- Consent to let
- If the landlord has a mortgage, it is normal for mortgagees to require notification of any proposed lettings and the landlord should seek their initial consent. In the case of leasehold premises the consent of the Head Lessee of Freeholder will be required. The landlord should also advise his insurance company of the proposal to let the property as this could either invalidate the insurance altogether or increase the premiums. You should obtain written documentation of these consents prior to letting.
- We strongly advise our Landlords to carry out a full inventory for each separate tenancy. The purpose of checking an inventory is to establish damages which can only be done if descriptions and conditioning remarks are sufficiently detailed at the commencement of the tenancy and then at the end of the term. Under the terms of the tenancy agreement, the tenant is required to return the property and contents at the end of the tenancy in the same condition as they were at the commencement, fair wear and tear accepted. It is almost impossible to ascertain whether damage was caused during a tenancy without a proper inventory signed by all relevant parties. If instructed we will arrange a professional inventory and check in on your behalf, the cost of which is borne by the landlord. The tenants are responsible for paying for the check out.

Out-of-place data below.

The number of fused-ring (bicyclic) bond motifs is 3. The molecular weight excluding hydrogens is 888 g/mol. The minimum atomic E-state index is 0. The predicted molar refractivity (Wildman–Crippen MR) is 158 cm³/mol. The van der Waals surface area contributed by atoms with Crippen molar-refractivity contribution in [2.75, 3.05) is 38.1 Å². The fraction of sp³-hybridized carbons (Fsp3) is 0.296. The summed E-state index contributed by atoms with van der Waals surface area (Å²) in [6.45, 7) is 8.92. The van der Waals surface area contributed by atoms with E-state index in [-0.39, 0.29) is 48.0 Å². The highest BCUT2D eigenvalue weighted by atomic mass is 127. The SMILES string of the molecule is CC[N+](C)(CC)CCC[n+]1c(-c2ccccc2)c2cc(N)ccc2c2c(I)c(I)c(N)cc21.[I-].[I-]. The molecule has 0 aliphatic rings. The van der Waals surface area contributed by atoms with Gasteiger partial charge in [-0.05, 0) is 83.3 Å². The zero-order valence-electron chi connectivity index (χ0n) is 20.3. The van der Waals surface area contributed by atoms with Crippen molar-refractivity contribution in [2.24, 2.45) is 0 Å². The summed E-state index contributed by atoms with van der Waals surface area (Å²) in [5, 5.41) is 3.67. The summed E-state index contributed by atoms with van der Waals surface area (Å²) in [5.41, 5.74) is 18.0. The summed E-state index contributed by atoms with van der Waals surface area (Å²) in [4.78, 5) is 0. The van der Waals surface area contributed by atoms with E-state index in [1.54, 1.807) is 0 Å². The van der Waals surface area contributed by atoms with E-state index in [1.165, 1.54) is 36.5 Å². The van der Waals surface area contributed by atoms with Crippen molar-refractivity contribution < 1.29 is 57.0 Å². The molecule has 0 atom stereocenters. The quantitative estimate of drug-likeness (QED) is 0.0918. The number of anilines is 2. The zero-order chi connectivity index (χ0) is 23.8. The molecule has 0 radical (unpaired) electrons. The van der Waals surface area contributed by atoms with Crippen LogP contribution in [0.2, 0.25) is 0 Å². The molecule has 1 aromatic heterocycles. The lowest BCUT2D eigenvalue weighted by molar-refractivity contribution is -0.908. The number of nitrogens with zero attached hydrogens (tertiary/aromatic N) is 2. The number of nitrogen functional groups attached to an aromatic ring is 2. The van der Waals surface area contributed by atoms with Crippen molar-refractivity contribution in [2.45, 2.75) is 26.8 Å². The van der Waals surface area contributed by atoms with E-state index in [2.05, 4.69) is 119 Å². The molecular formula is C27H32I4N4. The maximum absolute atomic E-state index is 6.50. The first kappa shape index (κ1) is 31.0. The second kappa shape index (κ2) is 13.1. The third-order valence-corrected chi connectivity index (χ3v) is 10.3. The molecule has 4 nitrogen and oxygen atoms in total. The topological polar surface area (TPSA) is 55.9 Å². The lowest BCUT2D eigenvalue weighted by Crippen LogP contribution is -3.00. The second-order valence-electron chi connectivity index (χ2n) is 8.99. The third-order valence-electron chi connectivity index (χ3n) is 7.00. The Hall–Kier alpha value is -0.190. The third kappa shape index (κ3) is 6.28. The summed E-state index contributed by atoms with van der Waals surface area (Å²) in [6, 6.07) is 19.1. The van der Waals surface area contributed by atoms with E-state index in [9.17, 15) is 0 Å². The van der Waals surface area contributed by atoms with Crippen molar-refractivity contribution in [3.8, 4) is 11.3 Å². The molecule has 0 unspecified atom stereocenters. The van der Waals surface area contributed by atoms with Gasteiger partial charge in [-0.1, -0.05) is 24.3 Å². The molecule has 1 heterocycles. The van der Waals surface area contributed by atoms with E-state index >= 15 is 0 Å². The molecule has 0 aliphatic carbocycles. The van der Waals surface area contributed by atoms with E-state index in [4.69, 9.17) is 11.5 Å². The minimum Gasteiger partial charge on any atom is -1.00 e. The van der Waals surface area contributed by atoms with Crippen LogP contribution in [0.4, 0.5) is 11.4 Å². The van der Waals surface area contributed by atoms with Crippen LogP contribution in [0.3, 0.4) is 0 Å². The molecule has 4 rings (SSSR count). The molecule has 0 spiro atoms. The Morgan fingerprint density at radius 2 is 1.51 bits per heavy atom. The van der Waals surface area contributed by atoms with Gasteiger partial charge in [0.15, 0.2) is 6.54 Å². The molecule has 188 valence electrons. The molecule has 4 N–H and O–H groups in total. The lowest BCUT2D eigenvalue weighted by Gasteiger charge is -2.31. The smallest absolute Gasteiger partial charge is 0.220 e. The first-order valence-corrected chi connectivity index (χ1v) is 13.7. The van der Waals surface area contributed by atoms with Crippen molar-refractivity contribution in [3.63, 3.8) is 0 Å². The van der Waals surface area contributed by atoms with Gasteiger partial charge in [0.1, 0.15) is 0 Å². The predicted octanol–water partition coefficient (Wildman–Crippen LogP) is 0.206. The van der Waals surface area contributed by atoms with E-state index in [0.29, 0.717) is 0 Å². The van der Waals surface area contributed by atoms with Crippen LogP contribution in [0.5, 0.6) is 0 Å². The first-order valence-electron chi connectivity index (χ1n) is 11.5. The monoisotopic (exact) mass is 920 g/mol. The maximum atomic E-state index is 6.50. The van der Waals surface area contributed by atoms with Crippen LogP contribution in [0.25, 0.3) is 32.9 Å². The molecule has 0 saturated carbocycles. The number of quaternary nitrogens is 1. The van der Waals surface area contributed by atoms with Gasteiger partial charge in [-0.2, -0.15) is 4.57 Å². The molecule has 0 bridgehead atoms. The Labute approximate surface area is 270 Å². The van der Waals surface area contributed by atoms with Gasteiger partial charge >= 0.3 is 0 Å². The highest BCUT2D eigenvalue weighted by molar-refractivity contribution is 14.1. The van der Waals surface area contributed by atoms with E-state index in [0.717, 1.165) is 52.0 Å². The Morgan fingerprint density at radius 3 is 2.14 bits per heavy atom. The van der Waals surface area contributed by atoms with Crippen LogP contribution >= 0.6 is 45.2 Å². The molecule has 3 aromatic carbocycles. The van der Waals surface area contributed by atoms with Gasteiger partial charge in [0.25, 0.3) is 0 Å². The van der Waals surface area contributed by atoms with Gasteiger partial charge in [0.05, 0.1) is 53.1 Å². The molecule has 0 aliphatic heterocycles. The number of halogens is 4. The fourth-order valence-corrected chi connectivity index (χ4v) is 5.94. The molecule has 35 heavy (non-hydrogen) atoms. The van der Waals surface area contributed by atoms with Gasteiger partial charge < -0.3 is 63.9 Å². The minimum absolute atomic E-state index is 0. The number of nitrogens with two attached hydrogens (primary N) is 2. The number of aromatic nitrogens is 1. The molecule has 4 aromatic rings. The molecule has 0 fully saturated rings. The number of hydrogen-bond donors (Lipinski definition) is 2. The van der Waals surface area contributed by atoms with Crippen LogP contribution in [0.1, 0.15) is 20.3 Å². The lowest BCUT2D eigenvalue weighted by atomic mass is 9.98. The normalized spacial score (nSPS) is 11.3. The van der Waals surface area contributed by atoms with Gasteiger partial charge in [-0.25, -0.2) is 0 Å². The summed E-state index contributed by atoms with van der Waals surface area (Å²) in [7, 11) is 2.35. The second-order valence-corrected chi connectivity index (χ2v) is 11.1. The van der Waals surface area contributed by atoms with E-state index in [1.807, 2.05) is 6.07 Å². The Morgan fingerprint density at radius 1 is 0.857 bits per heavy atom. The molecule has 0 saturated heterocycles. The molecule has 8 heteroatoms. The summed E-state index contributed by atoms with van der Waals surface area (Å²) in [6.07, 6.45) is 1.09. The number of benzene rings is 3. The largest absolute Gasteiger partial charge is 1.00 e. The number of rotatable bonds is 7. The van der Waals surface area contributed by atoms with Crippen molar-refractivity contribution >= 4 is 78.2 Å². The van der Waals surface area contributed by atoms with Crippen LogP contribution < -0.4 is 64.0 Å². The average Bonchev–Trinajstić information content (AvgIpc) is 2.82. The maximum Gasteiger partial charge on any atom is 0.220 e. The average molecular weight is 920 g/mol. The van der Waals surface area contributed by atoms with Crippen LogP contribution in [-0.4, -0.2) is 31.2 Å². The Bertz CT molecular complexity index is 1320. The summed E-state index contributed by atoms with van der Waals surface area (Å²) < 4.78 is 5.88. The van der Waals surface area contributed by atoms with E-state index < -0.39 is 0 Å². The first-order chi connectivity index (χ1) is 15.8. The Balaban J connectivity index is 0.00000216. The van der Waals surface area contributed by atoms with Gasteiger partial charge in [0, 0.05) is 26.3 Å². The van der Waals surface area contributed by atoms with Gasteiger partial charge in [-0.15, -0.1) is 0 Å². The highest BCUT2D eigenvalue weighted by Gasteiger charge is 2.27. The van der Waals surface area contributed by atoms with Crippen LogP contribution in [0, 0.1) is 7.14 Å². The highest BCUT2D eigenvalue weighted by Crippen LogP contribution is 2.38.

- Furniture & Furnishings
- Furniture & Furnishings supplied in let accommodation must comply with The Furniture & Furnishings (Fire & Safety) Regulations 1988. Some materials used to fill or cover furniture may be a fire risk, highly flammable and may produce poisonous gases on burning e.g. carbon monoxide. The regulation set to phase out potential dangerous furniture & furnishings and ensure that those left or newly provided can pass tests for fire safety.